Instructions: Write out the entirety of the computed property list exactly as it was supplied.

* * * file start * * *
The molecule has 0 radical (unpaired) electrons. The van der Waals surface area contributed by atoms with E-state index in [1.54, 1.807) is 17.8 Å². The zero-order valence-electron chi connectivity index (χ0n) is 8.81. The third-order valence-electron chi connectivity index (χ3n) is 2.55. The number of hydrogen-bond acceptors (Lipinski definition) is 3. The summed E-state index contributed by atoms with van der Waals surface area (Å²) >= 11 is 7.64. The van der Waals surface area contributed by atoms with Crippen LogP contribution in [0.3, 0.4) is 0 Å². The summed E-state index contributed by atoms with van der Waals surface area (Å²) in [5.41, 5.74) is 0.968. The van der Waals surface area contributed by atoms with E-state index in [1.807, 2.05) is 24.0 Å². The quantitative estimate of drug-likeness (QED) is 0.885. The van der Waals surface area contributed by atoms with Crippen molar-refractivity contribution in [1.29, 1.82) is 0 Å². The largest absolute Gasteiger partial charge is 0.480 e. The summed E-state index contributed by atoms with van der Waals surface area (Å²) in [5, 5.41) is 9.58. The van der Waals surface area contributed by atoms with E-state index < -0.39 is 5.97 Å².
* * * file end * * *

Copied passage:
The molecule has 0 radical (unpaired) electrons. The van der Waals surface area contributed by atoms with E-state index in [1.54, 1.807) is 17.8 Å². The zero-order valence-electron chi connectivity index (χ0n) is 8.81. The third-order valence-electron chi connectivity index (χ3n) is 2.55. The number of hydrogen-bond acceptors (Lipinski definition) is 3. The summed E-state index contributed by atoms with van der Waals surface area (Å²) >= 11 is 7.64. The van der Waals surface area contributed by atoms with Crippen LogP contribution in [0.3, 0.4) is 0 Å². The summed E-state index contributed by atoms with van der Waals surface area (Å²) in [5.41, 5.74) is 0.968. The van der Waals surface area contributed by atoms with E-state index in [1.807, 2.05) is 24.0 Å². The quantitative estimate of drug-likeness (QED) is 0.885. The van der Waals surface area contributed by atoms with Crippen molar-refractivity contribution in [1.29, 1.82) is 0 Å². The largest absolute Gasteiger partial charge is 0.480 e. The summed E-state index contributed by atoms with van der Waals surface area (Å²) in [5, 5.41) is 9.58. The van der Waals surface area contributed by atoms with E-state index < -0.39 is 5.97 Å².